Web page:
umu.sePublications
Change search
CiteExportLink to record
Permanent link

Direct link
Cite
Citation style
  • apa
  • ieee
  • modern-language-association-8th-edition
  • vancouver
  • Other style
More styles
Language
  • de-DE
  • en-GB
  • en-US
  • fi-FI
  • nn-NO
  • nn-NB
  • sv-SE
  • Other locale
More languages
Output format
  • html
  • text
  • asciidoc
  • rtf
Household carbon dioxide reduction and energy transition: the case of Sweden 1920-2008
Umeå University, Faculty of Social Sciences, Department of Geography and Economic History.
Umeå University, Faculty of Social Sciences, Umeå School of Business and Economics (USBE), Economics.
(English)Manuscript (preprint) (Other academic)
Keyword [en]
energy transition, energy consumption, carbon dioxide
National Category
Economic History
Research subject
Economic History
Identifiers
URN: urn:nbn:se:umu:diva-66823OAI: oai:DiVA.org:umu-66823DiVA: diva2:609399
Available from: 2013-03-05 Created: 2013-03-05 Last updated: 2013-04-30Bibliographically approved
In thesis
1. Energy consumption transition: final household energy consumption in the case of Sweden 1920-2010
Open this publication in new window or tab >>Energy consumption transition: final household energy consumption in the case of Sweden 1920-2010
2012 (English)Licentiate thesis, comprehensive summary (Other academic)
Abstract [en]

This licentiate thesis examines households’ final energy consumption over the long run by measuring their final energy use and examining how structural, institutional and economic factors affected the demand for energy in the residential sector during the period 1920-2010, a period covering the transition from traditional to fossil to renewable energy carriers. I believe that wider understanding of the historical energy transition and energy consumption within the residential sector might help us gain important insights into the long-run development and the factors affecting energy consumption among the households. By providing a new historical record and analysis of final energy consumption, this licentiate thesis extends the mainly supply-driven and aggregated literature on energy in the field of economic history.The empirical account of energy use shows that the households’ final energy use in the residential sector has undergone two large energy transitions during the twentieth century. The first occurred during the period 1930-1950, when households shifted from firewood and coal as their main energy carrier towards oil and electricity. The electric grid, in conjunction with new electrical appliances, changed patterns of consumption, standards of living and domestic work. It also provided a foundation for the later shift from oil to electricity in heating in the 1970s. The transition occurred simultaneously with large investments in residential buildings and with a growing variety of electrical appliances. The energy consumption in the increased rapidly during the period 1950-1973, until the OPEC 1 crisis initiated decreased consumption and the second energy transition.The second transition was characterized by the shift from oil to electricity and district heating. The process was driven by high oil prices and relatively low electricity/district heating prices due to the expansion of nuclear power and new usages of biofuel and wind power. With a higher reliance on electricity, the households received an energy source of higher quality. Since 1979 the residential sector’s energy consumption has declined, and the sector has seen a substantial decline in carbon dioxide emissions. The reduction of energy consumption and the transition to non-fossil fuels contributed to substantial reduction of carbon dioxide emissions. For energy at large, household tended to reduce consumption when real energy prices increases more than real income. For the energy mix, household has tended to shift when relative price changes has affected the utility of consuming different energy carriers. Households shifted from oil when the price on energy services derived from electricity and district heating became relatively lower than oil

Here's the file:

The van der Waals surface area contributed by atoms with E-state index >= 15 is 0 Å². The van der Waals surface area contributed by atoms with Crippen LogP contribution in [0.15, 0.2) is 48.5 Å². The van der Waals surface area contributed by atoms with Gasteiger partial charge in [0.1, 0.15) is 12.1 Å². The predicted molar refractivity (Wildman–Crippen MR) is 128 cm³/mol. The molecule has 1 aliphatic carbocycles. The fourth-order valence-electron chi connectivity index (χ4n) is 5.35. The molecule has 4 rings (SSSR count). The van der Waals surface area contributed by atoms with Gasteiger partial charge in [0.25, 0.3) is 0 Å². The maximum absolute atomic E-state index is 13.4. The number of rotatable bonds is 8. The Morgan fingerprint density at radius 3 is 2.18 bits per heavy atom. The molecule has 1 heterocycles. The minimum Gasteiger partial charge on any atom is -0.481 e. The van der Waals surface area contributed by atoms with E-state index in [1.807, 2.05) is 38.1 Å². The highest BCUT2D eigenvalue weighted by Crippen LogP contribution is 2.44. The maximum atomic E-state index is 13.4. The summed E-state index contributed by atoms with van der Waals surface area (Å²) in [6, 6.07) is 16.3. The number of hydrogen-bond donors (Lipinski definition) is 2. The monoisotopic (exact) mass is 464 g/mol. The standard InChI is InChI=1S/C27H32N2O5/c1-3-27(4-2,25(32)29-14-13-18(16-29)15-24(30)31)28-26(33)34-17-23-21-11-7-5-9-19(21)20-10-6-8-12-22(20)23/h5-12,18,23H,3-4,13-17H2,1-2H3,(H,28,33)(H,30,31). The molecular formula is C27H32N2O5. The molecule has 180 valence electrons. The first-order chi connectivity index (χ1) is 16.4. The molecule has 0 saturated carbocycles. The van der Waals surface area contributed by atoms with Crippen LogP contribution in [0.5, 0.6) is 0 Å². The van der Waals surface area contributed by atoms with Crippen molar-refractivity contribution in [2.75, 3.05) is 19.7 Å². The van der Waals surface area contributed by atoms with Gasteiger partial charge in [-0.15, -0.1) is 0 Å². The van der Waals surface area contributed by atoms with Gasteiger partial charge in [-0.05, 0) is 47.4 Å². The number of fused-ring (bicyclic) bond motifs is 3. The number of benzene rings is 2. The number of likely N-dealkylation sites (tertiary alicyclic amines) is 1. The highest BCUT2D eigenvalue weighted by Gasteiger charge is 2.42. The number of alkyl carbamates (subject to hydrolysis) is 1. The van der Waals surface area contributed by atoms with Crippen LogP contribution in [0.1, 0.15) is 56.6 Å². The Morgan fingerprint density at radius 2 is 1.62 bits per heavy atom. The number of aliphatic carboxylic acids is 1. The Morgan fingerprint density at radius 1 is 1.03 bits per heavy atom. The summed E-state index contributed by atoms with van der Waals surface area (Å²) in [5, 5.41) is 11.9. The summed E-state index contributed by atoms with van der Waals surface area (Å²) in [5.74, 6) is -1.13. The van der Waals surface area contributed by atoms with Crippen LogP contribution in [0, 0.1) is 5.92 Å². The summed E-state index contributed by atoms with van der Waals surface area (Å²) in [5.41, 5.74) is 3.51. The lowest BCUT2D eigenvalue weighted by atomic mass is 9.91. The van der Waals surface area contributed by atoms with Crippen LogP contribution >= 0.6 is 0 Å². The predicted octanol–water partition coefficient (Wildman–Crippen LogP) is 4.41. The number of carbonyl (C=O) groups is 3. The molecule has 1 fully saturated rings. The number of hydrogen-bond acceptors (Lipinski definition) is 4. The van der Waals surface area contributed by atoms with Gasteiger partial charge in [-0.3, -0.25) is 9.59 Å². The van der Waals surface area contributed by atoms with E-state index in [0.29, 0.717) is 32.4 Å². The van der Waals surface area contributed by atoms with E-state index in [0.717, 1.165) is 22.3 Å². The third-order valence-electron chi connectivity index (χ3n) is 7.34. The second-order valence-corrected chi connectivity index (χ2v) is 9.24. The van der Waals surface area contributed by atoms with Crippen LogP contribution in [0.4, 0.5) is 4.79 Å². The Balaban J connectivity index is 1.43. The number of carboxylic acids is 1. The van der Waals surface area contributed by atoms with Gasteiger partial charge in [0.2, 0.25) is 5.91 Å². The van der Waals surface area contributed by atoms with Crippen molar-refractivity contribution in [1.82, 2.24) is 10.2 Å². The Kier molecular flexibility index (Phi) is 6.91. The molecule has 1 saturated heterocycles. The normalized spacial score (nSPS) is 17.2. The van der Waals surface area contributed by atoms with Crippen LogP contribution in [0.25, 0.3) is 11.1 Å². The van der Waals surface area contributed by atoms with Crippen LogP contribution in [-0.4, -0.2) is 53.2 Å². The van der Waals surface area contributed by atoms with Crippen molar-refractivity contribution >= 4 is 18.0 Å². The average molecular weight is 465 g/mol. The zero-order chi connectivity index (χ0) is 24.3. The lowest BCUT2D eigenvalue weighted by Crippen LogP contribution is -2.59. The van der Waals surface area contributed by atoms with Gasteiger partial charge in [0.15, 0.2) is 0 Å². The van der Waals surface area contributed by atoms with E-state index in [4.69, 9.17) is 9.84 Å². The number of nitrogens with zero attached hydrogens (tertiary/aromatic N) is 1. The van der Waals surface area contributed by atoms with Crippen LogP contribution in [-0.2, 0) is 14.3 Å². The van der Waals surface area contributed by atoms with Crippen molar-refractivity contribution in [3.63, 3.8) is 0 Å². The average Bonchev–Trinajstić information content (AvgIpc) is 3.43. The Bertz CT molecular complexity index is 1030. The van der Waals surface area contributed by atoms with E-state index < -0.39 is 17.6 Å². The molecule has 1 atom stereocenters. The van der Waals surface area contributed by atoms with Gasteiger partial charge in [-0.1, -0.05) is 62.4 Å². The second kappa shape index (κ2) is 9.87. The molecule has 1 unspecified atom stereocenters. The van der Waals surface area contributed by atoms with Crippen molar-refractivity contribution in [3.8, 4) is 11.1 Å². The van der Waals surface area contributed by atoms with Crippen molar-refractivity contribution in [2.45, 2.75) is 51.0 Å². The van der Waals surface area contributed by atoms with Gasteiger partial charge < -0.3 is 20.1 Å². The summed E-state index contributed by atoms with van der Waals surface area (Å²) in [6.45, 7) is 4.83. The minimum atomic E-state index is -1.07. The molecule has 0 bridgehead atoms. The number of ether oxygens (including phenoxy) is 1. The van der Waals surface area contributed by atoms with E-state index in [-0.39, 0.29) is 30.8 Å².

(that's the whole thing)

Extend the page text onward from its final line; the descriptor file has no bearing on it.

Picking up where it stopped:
Publisher
43 p.
Keyword
economic history, households, energy transition, energy consumption, residential, electrical appliances, Carbon dioxide, emission
National Category
Economic History
Research subject
Economic History
Identifiers
urn:nbn:se:umu:diva-66915 (URN)
Presentation
2012-11-28, Hörsal C, samhällsvetarhuset, Umeå, 13:15 (Swedish)
Opponent
Supervisors
Available from: 2013-03-14 Created: 2013-03-07 Last updated: 2013-03-14Bibliographically approved

Open Access in DiVA

No full text

Authority records BETA

Levin, MikaelKarimu, Amin

Search in DiVA

By author/editor
Levin, MikaelKarimu, Amin
By organisation
Department of Geography and Economic HistoryEconomics
Economic History

Search outside of DiVA

GoogleGoogle Scholar

urn-nbn

Altmetric score

urn-nbn
Total: 52 hits
CiteExportLink to record
Permanent link

Direct link
Cite
Citation style
  • apa
  • ieee
  • modern-language-association-8th-edition
  • vancouver
  • Other style
More styles
Language
  • de-DE
  • en-GB
  • en-US
  • fi-FI
  • nn-NO
  • nn-NB
  • sv-SE
  • Other locale
More languages
Output format
  • html
  • text
  • asciidoc
  • rtf